Startex, a fast-growing Guatemalan full-package apparel maker, has skirted some of the headwinds that the US-China trade war have brought to Central America, with expectations of huge growth this year, its president tells just-style.
“Guatemala has not grown much last year with some companies reducing their business or having flat results,” claims Seung Hee Kim. He adds turnover at Startex rose to $45m in 2019, up from $30m in 2018, thanks to a 40% jump in near-sourcing orders. “My company is growing with new clients, new machines and product improvements.”
Korean-owned Startex invested $4m to $5m last year to buy dozens of new circular knitting machines, among others, to make more versatile garments for clients including Ralph Lauren, Nautica, The North Face and Timberland. It also inaugurated new printing and production facilities that helped bolster its workforce by 40% to 1,400 operators.
Specifically, Kim says 50 new, higher-speed sewing machines have been gradually added to its manufacturing complex on the fringes of Guatemala City, helping Startex boost production by 25% to up to 9m garments in 2019.
“My clients are changing the way they buy after the trade war with China,” Kim continues. “They want less inventory and sell faster for their online clients.”
This near-sourcing shift is expected to continue, despite a thaw in the US-China trade dispute in December with the agreement of a Phase One deal, because many global brands have already made significant sourcing investments in Guatemala, Kim predicts. This is also despite higher garment prices in Guatemala compared to China and Asia as some brands see value from buying top-selling apparel closer to home.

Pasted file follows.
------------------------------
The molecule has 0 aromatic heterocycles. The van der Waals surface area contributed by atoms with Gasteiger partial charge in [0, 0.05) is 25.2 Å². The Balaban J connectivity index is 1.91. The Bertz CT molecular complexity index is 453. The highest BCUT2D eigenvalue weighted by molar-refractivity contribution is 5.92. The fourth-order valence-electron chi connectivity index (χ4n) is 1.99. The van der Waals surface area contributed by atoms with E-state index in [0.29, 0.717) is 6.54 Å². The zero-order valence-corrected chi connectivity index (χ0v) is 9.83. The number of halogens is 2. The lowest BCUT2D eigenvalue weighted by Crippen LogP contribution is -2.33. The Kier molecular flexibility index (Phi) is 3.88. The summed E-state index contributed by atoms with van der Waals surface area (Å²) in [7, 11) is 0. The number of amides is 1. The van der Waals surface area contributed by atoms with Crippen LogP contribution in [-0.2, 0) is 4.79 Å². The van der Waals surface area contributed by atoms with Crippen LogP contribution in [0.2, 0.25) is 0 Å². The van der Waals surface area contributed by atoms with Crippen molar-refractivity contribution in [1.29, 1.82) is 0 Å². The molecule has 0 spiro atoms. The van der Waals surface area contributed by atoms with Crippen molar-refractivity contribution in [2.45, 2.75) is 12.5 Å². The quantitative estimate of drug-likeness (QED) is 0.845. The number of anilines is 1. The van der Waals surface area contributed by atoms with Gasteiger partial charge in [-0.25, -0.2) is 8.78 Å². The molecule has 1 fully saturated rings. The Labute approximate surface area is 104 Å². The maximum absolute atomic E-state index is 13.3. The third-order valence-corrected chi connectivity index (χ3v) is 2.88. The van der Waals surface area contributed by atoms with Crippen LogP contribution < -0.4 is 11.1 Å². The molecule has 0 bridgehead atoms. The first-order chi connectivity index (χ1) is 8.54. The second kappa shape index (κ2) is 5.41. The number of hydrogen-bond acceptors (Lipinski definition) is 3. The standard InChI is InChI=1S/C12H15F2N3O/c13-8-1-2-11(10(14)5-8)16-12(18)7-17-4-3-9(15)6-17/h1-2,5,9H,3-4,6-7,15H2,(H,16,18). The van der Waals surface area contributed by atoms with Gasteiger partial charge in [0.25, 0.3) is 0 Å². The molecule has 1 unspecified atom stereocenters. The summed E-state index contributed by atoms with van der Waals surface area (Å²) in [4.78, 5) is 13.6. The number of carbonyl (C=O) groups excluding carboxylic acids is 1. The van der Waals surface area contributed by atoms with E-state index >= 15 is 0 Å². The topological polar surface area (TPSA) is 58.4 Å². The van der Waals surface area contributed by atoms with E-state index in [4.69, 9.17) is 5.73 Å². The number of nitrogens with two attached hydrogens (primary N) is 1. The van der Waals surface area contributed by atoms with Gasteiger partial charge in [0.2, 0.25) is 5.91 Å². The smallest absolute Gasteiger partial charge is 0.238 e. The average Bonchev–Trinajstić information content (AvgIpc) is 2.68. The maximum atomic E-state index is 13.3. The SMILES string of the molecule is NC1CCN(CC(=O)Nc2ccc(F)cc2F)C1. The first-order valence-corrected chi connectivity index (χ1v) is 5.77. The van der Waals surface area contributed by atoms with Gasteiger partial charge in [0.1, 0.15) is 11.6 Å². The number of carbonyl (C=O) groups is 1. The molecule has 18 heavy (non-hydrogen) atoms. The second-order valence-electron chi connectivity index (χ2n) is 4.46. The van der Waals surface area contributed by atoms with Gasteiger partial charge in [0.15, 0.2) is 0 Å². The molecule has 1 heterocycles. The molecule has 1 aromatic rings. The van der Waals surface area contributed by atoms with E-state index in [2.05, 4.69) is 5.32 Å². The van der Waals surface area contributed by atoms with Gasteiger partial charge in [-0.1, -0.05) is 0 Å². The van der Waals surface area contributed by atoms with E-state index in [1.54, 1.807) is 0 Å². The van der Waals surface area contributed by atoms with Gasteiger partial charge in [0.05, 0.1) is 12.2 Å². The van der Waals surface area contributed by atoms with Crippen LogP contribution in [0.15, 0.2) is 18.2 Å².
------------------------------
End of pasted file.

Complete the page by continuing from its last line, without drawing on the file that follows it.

Kim adds some Guatemalan manufacturers have been slow to embrace new sourcing opportunities from the trade spat, failing to invest in new machinery and technology to churn out more added-value products.
A big part of the problem is a lack of financing from banks shunning risky businesses in a region gripped by political and economic volatility.
“I need around $10m more to develop the business,” Kim says, adding that he faced challenges in obtaining financing but recently landed a large loan from an undisclosed Guatemalan lender.
After the investment, Startex won new brands and orders including from Tommy Bahama, Nautica and Timberland for which it now makes more value-added hoodies and trousers as well as printed short and long sleeve T-shirts.
Startex sources some of its fabric from Central American partners including from Honduras or Nicaragua. However, Kim recently curbed purchases from Honduras due to growing political volatility.
Overall, Central American garment exports to the US are set to grow over 7% to $8.6bn in value in 2019 – below previous estimates for a 12% jump – amid trade volatility and other uncertainty.